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Roxanne Modafferi prepares to fight Nicco Montano in their women's flyweight championship bout during the TUF Finale event inside Park Theater on December 01, 2017 in Las Vegas, Nevada. (Photo by Jeff Bottari/Zuffa LLC/Zuffa LLC via Getty Images)

Roxanne Modafferi's Grand Adventure | UFC FIGHT PASS

"The Happy Warrior" Looks Back On Two Memorable Seasons Of The Ultimate Fighter

After surviving one of the most tumultuous coaching clashes in her first TUF outing, Roxanne Modafferi’s second stint on the show was as smooth as silk.

After 17 seasons of TUF, we thought we had seen it all. Forrest vs Stephan, backyard brawls, Kimbo Slice and, of course “Let me bang, bro!” But the tension seemed to reach its peak when Ronda Rousey and career rival Miesha Tate went head-to-head as coaches of TUF 18.

Roxanne Modafferi punched her ticket to the TUF house with a first-round submission over Valerie Letourneau. She found herself on Team Tate and admittedly not in the greatest of fighting shape after a lengthy stay in Japan.

“I was just barely hanging on there for season 18,” Modafferi said. “My body was a wreck because they have crappy physical body care in Japan. My training methods were very poor and I could barely train because I was always injured.”

Modafferi would go on to lose her next fight in the TUF house and would head to the regional circuit for the next four years. After an impressive 5-2 Invicta FC record, “The Happy Warrior” would go on to land a spot on the TUF 26 cast. Although she was hoping to advance to the UFC as opposed to a second season of TUF, the house was about to see a whole different version of Roxanne Modafferi.

With the very first flyweight title on the line, there was even more at stake for Modafferi, and with a healthy dose of work with Syndicate MMA in her system, she breezed through to the semifinals with two TKO finishes. The new atmosphere paid off well.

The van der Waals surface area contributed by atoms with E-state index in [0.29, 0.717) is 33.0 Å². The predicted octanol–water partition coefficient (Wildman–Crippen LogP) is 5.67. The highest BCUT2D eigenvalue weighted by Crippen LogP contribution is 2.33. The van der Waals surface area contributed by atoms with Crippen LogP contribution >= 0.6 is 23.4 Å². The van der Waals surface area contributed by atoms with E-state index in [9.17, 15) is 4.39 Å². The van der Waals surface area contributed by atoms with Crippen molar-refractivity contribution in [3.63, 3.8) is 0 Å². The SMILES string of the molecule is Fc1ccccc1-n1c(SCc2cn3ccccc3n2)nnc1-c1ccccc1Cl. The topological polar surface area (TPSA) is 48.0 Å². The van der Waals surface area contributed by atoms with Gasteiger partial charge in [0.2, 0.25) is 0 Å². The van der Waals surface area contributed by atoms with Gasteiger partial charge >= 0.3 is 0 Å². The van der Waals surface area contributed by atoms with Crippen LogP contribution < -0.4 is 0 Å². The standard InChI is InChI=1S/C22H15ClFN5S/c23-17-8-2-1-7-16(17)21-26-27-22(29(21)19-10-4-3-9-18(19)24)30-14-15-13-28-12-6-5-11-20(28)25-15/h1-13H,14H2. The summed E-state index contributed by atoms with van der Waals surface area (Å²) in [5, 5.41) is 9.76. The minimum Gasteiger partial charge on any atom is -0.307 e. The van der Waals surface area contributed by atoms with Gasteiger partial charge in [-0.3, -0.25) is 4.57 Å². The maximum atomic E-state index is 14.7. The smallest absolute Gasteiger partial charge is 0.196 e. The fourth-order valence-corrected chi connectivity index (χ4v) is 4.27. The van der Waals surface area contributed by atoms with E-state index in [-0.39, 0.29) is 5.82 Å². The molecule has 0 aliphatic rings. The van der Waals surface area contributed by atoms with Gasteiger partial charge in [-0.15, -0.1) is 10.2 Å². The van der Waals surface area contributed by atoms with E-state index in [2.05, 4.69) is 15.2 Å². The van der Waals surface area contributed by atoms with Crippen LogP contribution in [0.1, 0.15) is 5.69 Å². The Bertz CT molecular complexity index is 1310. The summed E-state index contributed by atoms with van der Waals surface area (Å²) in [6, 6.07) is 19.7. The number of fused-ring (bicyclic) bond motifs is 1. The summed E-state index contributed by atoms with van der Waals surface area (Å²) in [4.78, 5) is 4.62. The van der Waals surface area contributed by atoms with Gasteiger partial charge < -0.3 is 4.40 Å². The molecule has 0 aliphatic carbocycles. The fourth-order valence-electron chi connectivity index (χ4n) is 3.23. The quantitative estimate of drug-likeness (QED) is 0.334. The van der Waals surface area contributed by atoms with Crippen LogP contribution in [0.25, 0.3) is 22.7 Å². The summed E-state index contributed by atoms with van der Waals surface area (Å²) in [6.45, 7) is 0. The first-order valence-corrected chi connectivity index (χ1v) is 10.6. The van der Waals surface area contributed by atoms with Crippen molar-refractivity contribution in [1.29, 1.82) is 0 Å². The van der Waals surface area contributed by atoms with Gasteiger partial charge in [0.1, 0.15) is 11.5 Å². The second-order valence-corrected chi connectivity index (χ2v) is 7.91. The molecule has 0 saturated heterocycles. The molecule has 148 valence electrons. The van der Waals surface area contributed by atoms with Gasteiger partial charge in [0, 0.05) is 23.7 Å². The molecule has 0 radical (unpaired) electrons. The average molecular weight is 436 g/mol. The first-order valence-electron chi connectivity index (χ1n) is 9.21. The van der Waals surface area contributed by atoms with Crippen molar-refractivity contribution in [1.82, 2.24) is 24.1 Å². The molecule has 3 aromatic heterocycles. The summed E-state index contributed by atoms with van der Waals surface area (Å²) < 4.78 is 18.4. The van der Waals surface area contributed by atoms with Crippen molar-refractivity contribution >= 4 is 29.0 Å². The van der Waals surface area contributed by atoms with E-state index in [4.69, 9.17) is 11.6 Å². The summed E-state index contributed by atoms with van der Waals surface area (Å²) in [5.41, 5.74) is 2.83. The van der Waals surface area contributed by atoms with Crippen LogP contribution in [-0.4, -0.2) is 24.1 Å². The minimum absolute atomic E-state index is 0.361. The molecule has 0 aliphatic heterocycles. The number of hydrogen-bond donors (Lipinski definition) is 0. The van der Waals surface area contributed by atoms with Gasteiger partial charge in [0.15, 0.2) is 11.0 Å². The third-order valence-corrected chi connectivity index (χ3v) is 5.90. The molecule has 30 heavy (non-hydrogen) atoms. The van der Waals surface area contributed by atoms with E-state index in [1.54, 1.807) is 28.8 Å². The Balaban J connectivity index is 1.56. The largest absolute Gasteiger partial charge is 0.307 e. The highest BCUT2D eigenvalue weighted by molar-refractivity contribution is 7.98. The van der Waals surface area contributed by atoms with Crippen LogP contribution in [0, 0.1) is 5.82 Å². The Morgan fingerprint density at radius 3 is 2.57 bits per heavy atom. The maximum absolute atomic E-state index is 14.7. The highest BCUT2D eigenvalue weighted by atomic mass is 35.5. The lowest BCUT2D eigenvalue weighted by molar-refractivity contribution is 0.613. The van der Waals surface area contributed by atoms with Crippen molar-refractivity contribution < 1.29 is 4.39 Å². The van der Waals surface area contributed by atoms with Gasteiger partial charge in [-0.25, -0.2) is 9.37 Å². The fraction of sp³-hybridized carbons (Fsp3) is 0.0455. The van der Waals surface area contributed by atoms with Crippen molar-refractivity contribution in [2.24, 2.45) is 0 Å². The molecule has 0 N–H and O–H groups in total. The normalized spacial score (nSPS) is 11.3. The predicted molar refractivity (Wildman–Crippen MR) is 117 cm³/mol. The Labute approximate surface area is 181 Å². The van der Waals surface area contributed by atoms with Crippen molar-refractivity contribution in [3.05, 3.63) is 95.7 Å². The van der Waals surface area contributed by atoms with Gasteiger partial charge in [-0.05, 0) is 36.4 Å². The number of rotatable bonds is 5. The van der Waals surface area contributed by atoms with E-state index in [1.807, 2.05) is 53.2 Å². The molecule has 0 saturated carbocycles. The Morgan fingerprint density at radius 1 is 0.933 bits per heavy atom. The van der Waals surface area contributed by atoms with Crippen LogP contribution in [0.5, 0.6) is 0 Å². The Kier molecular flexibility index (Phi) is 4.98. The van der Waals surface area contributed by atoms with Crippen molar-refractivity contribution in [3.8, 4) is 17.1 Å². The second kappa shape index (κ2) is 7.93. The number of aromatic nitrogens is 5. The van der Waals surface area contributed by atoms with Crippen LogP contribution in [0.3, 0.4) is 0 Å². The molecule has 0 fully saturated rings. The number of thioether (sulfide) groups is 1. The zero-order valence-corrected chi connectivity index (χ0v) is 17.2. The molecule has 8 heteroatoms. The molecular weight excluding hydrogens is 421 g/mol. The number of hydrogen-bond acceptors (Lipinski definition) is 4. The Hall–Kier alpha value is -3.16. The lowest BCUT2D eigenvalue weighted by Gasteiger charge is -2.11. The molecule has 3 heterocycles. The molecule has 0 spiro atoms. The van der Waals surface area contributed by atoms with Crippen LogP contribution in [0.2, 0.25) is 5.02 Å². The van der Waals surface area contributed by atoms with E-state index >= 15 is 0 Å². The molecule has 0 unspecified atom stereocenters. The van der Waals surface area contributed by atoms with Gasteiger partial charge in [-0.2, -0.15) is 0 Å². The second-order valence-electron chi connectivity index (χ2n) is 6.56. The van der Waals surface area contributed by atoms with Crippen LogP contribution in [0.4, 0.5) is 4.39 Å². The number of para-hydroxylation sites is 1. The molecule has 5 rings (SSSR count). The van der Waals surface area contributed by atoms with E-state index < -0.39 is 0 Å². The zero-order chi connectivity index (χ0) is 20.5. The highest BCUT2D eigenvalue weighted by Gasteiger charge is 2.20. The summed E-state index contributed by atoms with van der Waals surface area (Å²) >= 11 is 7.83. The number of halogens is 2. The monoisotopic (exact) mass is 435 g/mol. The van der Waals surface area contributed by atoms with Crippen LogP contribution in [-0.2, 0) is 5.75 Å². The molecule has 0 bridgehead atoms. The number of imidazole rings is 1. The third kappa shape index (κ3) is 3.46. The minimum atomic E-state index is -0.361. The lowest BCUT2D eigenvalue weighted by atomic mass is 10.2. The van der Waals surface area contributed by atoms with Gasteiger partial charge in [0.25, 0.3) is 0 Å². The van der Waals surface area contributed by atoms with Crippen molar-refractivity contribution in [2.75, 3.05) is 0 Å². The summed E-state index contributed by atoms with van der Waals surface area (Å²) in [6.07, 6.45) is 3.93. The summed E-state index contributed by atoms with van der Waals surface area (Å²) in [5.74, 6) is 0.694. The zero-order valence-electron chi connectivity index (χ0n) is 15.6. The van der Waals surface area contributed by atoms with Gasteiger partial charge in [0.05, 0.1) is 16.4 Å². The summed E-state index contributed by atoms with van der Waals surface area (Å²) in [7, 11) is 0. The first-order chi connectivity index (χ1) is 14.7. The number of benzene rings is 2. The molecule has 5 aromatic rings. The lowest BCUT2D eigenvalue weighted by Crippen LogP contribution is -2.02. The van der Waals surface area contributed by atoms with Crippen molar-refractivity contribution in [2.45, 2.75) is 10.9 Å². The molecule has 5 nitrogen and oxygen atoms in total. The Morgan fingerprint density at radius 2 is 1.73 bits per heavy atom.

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“I did like the second season much better,” Modafferi said. “Everybody was an athlete, all the females, so focused on the goal of winning and getting the title. Everybody went to bed early, literally everyone went to bed early. No one was awake in the house after 10.”

Priorities had completely flipped. Diet, sleep and training had replaced a large amount of the drama Modafferi tried to get used to during season 18.

As it turns out, “The Happy Warrior” thrived in a more civil environment and ended up in the finals, taking Nicco Montano five rounds before losing a hard-fought decision.

Despite never winning a season of TUF, Modafferi managed to navigate her way through two full seasons without ever looking foolish to the fans, never embarrassing herself or her gym either. At the same time, she never faded away into the background as one of the “ancillary characters.”

Modafferi consistently proved to be exactly what her nickname indicates, not once, but twice. Would Modafferi preferred to have earned her way into the UFC after he first season? Of course. But now that all is said and done, there’s very little she would have done differently. Neither season was viewed as a failure, just another reason to keep pushing.

“I was so close,” Modafferi explained. “You know, it’s incredible to have achieved what I achieved but it’s still a bummer that I was so close, and I’ll never get that chance again. But I’m going to look back on it as a grand adventure.”

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